Sophie has started running with me and Rebecka when we do our weekly run/bike in the neighborhood. She starts off with an amazing sprint (impossible to keep up with) and slowly loses her energy throughout the run to the point where her little head is drooping and her tongue is hanging so far out of her mouth that I feel compelled to carry her.
Today, she went with me as I did an easy run to warm up for weightlifting. Same thing: crazy sprint -> tired Sophie. So, the question is:
Can you teach a Bichon Frise to pace herself?
The only thing I could find on the www (granted I spent tops 5 1/2 minutes looking) was that you can teach dogs to pace themselves on the agility course. That's encouraging. (Hmmm, I think taking Sophie for agility training was one of my goals for 2007. I'd better get on that.)
I also found out that there is a dog running company in New York called Running Paws. They run dogs as a service. In fact, they train dogs to be better runners (and better dogs). Can you imagine getting paid while running!?!?
Actually, I read about a psychologist who offers to see his clients during a run instead of on the couch. My guess is that the simple act of running takes care of 50% of his clients' problems. When I told Todd about this, he said that he is thinking about having some of his office hours on the track once he becomes a professor. I can just see Todd running with a crowd of college students around him, discussing the latest on the secularization theory...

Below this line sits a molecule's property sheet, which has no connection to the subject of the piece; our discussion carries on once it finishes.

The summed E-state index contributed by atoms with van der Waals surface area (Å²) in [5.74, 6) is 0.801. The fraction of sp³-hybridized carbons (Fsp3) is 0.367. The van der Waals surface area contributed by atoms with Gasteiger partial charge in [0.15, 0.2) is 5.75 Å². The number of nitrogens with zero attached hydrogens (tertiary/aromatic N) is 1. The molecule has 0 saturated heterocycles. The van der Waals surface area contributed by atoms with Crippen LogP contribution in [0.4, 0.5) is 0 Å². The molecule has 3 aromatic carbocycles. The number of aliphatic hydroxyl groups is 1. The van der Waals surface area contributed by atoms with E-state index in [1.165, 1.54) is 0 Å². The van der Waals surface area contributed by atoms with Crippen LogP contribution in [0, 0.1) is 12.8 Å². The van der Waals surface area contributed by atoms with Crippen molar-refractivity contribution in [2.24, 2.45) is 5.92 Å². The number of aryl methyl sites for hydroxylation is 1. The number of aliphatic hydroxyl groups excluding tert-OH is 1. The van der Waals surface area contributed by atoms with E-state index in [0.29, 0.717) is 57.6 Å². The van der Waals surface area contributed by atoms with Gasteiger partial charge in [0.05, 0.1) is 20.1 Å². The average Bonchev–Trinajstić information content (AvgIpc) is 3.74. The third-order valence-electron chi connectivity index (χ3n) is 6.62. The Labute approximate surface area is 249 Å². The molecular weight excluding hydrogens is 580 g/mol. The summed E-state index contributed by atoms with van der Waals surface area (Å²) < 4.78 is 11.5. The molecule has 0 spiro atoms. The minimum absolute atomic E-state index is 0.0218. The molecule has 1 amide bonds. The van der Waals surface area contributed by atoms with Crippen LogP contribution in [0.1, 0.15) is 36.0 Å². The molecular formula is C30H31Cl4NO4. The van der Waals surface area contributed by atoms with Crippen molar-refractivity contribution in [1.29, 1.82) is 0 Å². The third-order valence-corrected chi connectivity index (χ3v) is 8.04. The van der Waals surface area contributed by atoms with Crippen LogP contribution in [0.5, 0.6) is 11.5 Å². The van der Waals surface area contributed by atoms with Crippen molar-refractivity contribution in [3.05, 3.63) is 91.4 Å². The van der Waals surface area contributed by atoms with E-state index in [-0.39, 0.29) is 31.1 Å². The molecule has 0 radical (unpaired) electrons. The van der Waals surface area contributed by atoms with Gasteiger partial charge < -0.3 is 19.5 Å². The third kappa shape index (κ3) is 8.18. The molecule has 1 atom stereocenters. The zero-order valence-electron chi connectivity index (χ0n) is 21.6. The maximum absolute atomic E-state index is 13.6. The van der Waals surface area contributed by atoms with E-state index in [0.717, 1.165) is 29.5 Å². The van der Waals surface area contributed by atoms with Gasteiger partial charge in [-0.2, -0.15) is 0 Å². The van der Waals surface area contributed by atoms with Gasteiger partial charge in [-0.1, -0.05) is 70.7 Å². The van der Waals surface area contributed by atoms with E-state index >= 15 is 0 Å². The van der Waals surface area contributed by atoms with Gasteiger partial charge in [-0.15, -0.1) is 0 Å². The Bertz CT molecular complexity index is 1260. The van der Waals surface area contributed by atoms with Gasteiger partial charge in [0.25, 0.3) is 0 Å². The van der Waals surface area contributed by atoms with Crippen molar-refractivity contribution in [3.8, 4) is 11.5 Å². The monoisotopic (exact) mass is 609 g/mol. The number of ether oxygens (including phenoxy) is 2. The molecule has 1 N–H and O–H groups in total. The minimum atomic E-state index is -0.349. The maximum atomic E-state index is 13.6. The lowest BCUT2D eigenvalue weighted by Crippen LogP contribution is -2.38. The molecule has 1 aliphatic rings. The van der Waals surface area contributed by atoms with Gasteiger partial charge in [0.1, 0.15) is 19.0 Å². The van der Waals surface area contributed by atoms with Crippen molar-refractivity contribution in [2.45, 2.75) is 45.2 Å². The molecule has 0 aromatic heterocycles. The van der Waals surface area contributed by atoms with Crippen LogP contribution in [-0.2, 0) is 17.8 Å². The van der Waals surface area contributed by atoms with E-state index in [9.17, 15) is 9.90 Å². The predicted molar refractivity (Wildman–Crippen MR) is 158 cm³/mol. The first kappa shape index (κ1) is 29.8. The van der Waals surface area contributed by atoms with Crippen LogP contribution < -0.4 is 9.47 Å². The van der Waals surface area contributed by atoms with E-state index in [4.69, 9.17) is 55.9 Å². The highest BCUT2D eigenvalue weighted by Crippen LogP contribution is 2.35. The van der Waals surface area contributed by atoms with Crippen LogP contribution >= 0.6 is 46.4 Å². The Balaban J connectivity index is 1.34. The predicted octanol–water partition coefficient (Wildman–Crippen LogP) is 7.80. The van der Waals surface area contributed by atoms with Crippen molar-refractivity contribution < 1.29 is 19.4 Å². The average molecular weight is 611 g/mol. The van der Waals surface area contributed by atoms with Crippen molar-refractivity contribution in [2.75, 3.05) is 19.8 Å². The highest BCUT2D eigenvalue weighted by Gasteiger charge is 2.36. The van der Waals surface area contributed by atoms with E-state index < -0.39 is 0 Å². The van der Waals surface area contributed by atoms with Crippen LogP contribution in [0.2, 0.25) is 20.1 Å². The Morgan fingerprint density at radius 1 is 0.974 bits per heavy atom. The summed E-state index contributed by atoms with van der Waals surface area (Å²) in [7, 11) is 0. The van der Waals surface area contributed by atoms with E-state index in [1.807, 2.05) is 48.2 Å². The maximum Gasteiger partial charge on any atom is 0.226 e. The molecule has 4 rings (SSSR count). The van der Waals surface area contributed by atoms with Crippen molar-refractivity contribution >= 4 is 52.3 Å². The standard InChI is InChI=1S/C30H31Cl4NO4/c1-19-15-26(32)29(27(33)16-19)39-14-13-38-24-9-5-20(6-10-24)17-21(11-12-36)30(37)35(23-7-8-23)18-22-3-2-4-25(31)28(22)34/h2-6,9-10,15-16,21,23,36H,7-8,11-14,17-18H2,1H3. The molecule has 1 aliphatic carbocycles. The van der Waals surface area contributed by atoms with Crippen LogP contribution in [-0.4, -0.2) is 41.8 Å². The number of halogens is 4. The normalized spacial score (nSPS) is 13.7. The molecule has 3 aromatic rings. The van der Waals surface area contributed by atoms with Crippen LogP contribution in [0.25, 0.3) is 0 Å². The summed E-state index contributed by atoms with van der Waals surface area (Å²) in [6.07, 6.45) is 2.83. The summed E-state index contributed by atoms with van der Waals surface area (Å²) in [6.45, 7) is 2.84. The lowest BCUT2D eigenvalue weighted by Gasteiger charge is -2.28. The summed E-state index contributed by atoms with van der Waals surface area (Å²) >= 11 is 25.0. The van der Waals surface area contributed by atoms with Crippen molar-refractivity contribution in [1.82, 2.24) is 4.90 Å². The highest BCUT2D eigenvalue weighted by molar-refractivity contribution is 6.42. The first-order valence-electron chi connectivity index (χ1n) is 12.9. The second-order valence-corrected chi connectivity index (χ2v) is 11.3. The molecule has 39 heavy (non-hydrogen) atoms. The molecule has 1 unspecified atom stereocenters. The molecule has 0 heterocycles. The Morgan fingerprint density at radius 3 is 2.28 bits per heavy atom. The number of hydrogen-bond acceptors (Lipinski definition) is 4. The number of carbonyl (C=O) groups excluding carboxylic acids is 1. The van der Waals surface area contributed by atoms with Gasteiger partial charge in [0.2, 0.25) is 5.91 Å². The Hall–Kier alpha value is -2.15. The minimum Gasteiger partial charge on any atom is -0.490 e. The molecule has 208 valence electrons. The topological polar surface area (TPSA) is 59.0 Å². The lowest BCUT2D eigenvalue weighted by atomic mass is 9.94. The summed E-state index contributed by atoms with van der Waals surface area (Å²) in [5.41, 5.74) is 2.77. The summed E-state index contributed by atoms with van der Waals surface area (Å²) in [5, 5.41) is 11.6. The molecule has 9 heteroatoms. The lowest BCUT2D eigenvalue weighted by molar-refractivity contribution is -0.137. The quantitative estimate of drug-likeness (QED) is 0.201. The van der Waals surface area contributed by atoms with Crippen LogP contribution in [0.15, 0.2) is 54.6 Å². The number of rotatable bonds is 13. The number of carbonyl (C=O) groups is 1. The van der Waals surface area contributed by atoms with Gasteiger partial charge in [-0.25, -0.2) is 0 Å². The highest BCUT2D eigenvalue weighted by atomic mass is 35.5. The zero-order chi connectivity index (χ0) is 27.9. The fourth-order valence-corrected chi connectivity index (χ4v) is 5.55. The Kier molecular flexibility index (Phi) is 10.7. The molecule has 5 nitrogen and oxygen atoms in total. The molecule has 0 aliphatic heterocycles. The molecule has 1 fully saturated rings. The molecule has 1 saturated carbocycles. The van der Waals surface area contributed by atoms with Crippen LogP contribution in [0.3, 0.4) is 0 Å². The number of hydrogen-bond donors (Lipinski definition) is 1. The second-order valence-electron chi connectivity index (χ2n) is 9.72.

Maybe I can do running design sessions...?
Ultimately, I learned that Bichons don't really need that much exercise. Oh well. We'll still bring her along. When the day comes that she does not jump for joy at the sight of the leash, we'll know that she has over trained. Until then, it's hill workouts and interval training for Sophie every week. Hopefully, she is smart enough eventually to realize that going all out at the beginning of a run is not the best of strategies.
PS. She is currently lying next to me on the floor on her side and breathing contently. It's good to be a runner.